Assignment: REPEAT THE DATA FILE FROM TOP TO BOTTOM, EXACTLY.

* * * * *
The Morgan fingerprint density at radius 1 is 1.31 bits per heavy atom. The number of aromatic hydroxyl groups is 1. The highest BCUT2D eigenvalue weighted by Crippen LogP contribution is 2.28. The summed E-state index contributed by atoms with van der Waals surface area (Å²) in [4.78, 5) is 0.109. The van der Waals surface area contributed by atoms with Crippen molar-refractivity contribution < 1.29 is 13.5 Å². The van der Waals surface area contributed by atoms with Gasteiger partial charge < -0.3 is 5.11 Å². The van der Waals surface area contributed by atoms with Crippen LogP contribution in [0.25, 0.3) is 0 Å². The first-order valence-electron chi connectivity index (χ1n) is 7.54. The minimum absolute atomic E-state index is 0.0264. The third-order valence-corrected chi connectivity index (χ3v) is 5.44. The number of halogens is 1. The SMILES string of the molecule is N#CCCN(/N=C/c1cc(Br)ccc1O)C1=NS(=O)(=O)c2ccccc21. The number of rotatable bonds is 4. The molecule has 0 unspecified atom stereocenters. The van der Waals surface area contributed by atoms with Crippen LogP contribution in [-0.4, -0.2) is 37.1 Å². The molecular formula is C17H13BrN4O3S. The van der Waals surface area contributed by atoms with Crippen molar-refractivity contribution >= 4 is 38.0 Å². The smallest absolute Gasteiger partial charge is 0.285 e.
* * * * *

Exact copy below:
The Morgan fingerprint density at radius 1 is 1.31 bits per heavy atom. The number of aromatic hydroxyl groups is 1. The highest BCUT2D eigenvalue weighted by Crippen LogP contribution is 2.28. The summed E-state index contributed by atoms with van der Waals surface area (Å²) in [4.78, 5) is 0.109. The van der Waals surface area contributed by atoms with Crippen molar-refractivity contribution < 1.29 is 13.5 Å². The van der Waals surface area contributed by atoms with Gasteiger partial charge < -0.3 is 5.11 Å². The van der Waals surface area contributed by atoms with Crippen LogP contribution in [0.25, 0.3) is 0 Å². The first-order valence-electron chi connectivity index (χ1n) is 7.54. The minimum absolute atomic E-state index is 0.0264. The third-order valence-corrected chi connectivity index (χ3v) is 5.44. The number of halogens is 1. The SMILES string of the molecule is N#CCCN(/N=C/c1cc(Br)ccc1O)C1=NS(=O)(=O)c2ccccc21. The number of rotatable bonds is 4. The molecule has 0 unspecified atom stereocenters. The van der Waals surface area contributed by atoms with Crippen LogP contribution in [-0.4, -0.2) is 37.1 Å². The molecular formula is C17H13BrN4O3S. The van der Waals surface area contributed by atoms with Crippen molar-refractivity contribution >= 4 is 38.0 Å². The smallest absolute Gasteiger partial charge is 0.285 e.